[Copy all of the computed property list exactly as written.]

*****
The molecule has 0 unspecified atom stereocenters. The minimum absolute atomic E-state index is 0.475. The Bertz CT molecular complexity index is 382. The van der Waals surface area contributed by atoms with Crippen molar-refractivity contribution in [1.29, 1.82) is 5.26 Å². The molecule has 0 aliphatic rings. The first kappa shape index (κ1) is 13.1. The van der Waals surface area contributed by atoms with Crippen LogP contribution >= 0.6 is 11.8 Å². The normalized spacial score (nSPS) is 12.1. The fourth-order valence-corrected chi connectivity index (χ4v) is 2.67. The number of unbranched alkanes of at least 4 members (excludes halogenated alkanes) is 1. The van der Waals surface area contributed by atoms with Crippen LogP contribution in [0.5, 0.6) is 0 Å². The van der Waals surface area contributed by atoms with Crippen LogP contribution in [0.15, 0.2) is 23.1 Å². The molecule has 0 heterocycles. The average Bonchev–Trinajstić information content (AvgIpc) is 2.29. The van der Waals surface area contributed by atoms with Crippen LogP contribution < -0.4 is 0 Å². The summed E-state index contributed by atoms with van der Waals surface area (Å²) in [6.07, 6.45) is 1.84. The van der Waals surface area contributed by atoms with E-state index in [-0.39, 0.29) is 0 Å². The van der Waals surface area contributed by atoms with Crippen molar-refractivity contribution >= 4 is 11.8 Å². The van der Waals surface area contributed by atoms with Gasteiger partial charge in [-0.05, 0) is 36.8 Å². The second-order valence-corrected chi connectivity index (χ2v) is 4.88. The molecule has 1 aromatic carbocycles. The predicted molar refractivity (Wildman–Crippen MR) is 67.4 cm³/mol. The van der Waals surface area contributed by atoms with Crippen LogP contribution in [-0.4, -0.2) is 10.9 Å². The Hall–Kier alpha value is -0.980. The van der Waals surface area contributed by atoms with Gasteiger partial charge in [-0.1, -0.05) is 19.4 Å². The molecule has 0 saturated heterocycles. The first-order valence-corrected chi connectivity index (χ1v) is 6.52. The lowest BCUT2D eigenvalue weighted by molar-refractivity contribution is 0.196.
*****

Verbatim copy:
The molecule has 0 unspecified atom stereocenters. The minimum absolute atomic E-state index is 0.475. The Bertz CT molecular complexity index is 382. The van der Waals surface area contributed by atoms with Crippen molar-refractivity contribution in [1.29, 1.82) is 5.26 Å². The molecule has 0 aliphatic rings. The first kappa shape index (κ1) is 13.1. The van der Waals surface area contributed by atoms with Crippen LogP contribution >= 0.6 is 11.8 Å². The normalized spacial score (nSPS) is 12.1. The fourth-order valence-corrected chi connectivity index (χ4v) is 2.67. The number of unbranched alkanes of at least 4 members (excludes halogenated alkanes) is 1. The van der Waals surface area contributed by atoms with Crippen LogP contribution in [0.5, 0.6) is 0 Å². The van der Waals surface area contributed by atoms with Crippen LogP contribution in [0.15, 0.2) is 23.1 Å². The molecule has 0 heterocycles. The average Bonchev–Trinajstić information content (AvgIpc) is 2.29. The van der Waals surface area contributed by atoms with Crippen LogP contribution < -0.4 is 0 Å². The summed E-state index contributed by atoms with van der Waals surface area (Å²) in [6.07, 6.45) is 1.84. The van der Waals surface area contributed by atoms with E-state index in [-0.39, 0.29) is 0 Å². The van der Waals surface area contributed by atoms with Crippen molar-refractivity contribution >= 4 is 11.8 Å². The van der Waals surface area contributed by atoms with Gasteiger partial charge in [-0.05, 0) is 36.8 Å². The second-order valence-corrected chi connectivity index (χ2v) is 4.88. The molecule has 1 aromatic carbocycles. The predicted molar refractivity (Wildman–Crippen MR) is 67.4 cm³/mol. The van der Waals surface area contributed by atoms with Crippen LogP contribution in [-0.4, -0.2) is 10.9 Å². The Hall–Kier alpha value is -0.980. The van der Waals surface area contributed by atoms with Gasteiger partial charge in [-0.1, -0.05) is 19.4 Å². The molecule has 0 saturated heterocycles. The first-order valence-corrected chi connectivity index (χ1v) is 6.52. The lowest BCUT2D eigenvalue weighted by molar-refractivity contribution is 0.196.